Atlantic Pollock

Pollachius virens

Illustration of an Atlantic Pollock

Also Known As

  • Saithe
  • Coalfish
  • Coley
  • Green cod
  • Boston bluefish

U.S. wild-caught Atlantic pollock is a smart seafood choice because it is sustainably managed and responsibly harvested under U.S. regulations.


Above target population level.

Fishing Rate

At recommended level.

Habitat Impacts

Area closures and gear restrictions protect habitat that are affected by some kinds of trawl gear.


Regulations are in place to minimize bycatch.

  • Availability

    Year-round. Peak landings are from November through January.

  • Source

    U.S. wild-caught from Maine to Virginia.

  • Taste

    Sweet and delicate.

  • Texture


  • Color


  • Health Benefits

    Atlantic pollock is very low in saturated fat and is a very good source of protein, vitamin B12, phosphorus, and selenium.

The U.S. Fishery

Fishery Management

  • NOAA Fisheries and the New England Fishery Management Council manage the fishery.
  • Pollock, along with other groundfish in New England waters, are managed under the  Northeast Multispecies Fishery Management Plan, which includes:
    • Permitting requirements for commercial vessels.
    • Separate management measures for recreational vessels.
    • Time/Area Closures to protect spawning fish and habitat.
    • Minimum fish sizes to prevent harvest of juvenile fish.
    • Annual catch limits, based on best available science.
    • An optional sector (catch share) program can be used for cod and other groundfish species. The sector program allows fishermen to form harvesting cooperatives and work together to decide when, where, and how they harvest fish.


  • Commercial fishery:
    • In 2020, commercial landings of Atlantic pollock totaled approximately 7.8 million pounds and were valued at $6.5 million, according to the NOAA Fisheries commercial fishing landings database.

    Gear types, habitat impacts, and bycatch:

    • Pollock are commonly harvested using trawl nets, gillnets, bottom longlines, and rod and reel.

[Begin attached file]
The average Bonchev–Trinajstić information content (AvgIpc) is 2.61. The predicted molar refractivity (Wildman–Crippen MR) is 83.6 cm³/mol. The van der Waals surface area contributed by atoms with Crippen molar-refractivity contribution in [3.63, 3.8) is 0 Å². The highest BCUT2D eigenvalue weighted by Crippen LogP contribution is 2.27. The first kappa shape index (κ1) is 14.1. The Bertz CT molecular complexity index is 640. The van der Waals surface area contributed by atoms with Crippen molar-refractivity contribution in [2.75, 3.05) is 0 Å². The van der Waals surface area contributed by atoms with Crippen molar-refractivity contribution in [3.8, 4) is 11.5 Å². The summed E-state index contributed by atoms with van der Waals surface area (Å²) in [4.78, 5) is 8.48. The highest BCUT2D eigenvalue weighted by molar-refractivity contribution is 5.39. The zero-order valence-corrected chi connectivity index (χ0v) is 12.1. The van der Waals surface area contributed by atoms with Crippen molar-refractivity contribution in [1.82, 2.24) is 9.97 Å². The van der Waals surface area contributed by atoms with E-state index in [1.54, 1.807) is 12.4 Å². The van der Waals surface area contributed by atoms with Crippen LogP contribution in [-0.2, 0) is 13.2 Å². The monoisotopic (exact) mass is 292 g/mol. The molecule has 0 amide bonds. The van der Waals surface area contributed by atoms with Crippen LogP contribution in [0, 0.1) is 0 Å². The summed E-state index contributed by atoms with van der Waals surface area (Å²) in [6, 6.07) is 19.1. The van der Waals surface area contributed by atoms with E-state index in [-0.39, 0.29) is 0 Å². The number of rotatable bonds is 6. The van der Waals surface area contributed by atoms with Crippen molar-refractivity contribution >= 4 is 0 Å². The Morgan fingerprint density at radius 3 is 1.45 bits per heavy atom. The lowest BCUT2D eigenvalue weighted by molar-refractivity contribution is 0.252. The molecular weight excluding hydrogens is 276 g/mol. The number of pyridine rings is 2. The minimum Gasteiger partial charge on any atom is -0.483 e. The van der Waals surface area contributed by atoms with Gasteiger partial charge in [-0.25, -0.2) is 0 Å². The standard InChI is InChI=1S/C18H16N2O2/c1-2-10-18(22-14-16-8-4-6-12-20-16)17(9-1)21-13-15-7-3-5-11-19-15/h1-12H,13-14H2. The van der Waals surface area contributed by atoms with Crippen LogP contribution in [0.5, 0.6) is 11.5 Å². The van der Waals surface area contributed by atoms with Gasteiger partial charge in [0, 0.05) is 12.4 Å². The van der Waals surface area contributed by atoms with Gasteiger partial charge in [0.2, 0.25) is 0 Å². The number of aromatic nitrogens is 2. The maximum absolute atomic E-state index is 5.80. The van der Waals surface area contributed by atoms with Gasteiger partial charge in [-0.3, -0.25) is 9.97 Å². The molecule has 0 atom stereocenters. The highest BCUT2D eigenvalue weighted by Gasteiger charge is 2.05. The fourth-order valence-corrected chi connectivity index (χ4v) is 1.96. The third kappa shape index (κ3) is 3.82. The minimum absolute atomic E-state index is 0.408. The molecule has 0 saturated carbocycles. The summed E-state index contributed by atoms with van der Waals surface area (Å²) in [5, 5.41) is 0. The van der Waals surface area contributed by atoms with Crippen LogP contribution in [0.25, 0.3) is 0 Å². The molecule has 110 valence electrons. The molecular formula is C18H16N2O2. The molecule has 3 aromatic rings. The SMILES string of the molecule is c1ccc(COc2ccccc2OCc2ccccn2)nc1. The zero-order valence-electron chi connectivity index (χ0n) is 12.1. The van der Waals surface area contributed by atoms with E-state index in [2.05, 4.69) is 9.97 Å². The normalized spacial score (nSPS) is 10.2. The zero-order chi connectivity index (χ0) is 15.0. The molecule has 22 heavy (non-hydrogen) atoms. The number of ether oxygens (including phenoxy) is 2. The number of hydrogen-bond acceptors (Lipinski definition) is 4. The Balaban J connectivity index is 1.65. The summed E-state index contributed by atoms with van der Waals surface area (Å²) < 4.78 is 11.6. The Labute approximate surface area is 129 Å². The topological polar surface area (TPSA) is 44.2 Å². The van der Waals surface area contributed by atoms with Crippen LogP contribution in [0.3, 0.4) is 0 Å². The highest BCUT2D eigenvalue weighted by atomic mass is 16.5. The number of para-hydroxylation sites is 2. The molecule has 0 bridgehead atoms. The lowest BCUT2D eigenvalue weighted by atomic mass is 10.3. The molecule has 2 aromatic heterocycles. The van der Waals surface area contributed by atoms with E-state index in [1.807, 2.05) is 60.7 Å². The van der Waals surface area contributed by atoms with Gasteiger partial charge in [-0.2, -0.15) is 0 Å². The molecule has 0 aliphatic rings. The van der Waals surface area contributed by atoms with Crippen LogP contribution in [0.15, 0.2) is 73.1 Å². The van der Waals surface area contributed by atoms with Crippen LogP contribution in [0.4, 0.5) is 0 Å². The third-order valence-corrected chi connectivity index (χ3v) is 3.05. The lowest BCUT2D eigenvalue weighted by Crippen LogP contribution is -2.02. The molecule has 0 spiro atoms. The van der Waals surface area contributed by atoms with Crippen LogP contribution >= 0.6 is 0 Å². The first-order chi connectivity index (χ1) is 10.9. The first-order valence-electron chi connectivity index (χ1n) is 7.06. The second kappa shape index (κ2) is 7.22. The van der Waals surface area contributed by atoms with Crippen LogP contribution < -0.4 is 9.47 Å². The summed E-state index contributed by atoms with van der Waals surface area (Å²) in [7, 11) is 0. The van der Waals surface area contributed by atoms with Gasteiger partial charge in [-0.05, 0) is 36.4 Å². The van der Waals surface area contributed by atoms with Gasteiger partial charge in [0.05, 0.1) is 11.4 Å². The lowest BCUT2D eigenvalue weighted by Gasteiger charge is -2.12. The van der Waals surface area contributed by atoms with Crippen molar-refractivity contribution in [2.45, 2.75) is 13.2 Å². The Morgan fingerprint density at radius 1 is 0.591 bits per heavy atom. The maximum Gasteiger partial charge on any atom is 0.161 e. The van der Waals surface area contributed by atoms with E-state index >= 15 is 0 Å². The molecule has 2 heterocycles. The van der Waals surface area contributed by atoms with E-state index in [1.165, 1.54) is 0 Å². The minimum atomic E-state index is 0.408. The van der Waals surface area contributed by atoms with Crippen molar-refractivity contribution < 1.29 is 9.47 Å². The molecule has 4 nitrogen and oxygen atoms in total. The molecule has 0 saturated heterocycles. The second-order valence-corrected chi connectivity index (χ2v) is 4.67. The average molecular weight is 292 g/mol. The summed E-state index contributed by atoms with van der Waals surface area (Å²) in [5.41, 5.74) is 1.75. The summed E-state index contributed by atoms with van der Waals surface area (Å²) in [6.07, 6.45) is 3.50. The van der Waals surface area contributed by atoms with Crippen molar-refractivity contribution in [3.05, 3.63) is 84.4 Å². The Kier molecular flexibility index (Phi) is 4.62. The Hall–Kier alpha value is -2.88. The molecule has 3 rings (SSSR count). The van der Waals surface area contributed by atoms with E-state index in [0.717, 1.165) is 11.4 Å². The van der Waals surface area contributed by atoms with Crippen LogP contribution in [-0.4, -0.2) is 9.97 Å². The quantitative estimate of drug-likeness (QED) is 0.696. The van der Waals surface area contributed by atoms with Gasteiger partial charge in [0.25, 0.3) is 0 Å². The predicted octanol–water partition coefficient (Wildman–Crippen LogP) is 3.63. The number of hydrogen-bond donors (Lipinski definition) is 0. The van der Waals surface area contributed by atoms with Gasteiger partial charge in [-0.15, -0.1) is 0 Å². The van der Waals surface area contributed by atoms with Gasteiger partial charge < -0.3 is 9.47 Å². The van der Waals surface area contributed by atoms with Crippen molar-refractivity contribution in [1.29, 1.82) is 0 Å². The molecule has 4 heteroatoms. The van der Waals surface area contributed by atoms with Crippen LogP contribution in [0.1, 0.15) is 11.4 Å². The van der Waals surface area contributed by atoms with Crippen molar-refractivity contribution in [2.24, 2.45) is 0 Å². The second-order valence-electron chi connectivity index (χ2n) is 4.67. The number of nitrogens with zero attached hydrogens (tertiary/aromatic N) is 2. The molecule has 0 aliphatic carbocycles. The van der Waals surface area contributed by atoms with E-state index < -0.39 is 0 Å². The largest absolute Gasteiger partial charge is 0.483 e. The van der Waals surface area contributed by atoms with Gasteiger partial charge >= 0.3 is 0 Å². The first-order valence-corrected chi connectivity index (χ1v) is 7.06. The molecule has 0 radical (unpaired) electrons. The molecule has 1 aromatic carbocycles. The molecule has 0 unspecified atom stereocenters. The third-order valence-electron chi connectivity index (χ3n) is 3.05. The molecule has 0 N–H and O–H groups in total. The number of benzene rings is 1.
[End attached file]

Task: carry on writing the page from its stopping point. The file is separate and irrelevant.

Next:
• Gillnets, longlines, and rod and reel used to harvest pollock have little to no impact on habitat.
    • Areas closures and gear restrictions reduce habitat impacts from trawl nets.
    • Fishermen follow management measures to designed to reduce interactions with marine mammals, including gear modifications, seasonal closures, and use of marine mammal deterrents.
  • Recreational fishery:
    • Pollock is growing in popularity with anglers that have traditionally targeted other groundfish like cod and haddock. Anglers target pollock from boats and shore using both lures and bait. Successful anglers find that the fish puts up a spirited fight. Fishing occurs year-round.
    • Regulations are limited to a minimum fish size in federal waters.

The Science

Population Status

  • According to the 2019 stock assessment, Atlantic pollock is not overfished and is not subject to overfishing. Summary stock assessment information can be found on Stock SMART.


  • Atlantic pollock are found in the Northwest Atlantic Ocean and are most common on the western Scotian Shelf and in the Gulf of Maine.


  • Pollock eggs and larvae are found in the water column.
  • Juveniles are found inshore and move offshore as they grow older. When in inshore waters, juvenile pollock school in the open water at low tide, then scatter at high tide and hide in intertidal seaweed beds.
  • Adults live offshore near the ocean floor over a wide variety of ocean bottom habitats including sand, mud, rocks, and vegetation.
  • Atlantic pollock swim in schools and are believed to travel extensively between the Scotian Shelf and Georges Bank and, to a lesser extent, between the Scotian Shelf and the Gulf of Maine.

Physical Description

  • Atlantic pollock are brownish-green on the back and slightly pale on the belly.
  • They have a small chin barbel, like the whiskers on a catfish.
  • They are a member of the cod family but can be distinguished by their greenish hue and darker flesh.


  • Atlantic pollock grow fast at first until they sexually mature between the ages of 3 and 6.
  • They grow to more than 3 ½ feet long and 35 pounds and can live a long time, up to 23 years.
  • Atlantic pollock spawn from November through February over hard, stony, or rocky ocean bottoms in areas throughout the Gulf of Maine and Georges Bank.
  • They spawn multiple times per season.
  • Pollock eggs rise into the water column after they are released and fertilized.
  • Smaller pollock in inshore waters feed on small crustaceans and small fish. Larger pollock mainly prey on fish.
  • A variety of fish eat juvenile pollock. Spiny dogfish, monkfish, and other pollock prey on adults.


  • Scientists at NOAA’s Northeast Fisheries Science Center conduct bottom trawl surveys every year during the fall and spring in inshore and offshore areas off the northeast coast to monitor the abundance of pollock and other species. They use these data, along with data from surveys conducted by the state fisheries management agencies and fishery statistics, to determine the status of the pollock stocks.
  • 2019 Northeast Groundfish Operational Assessments website

Last updated: 10/20/2021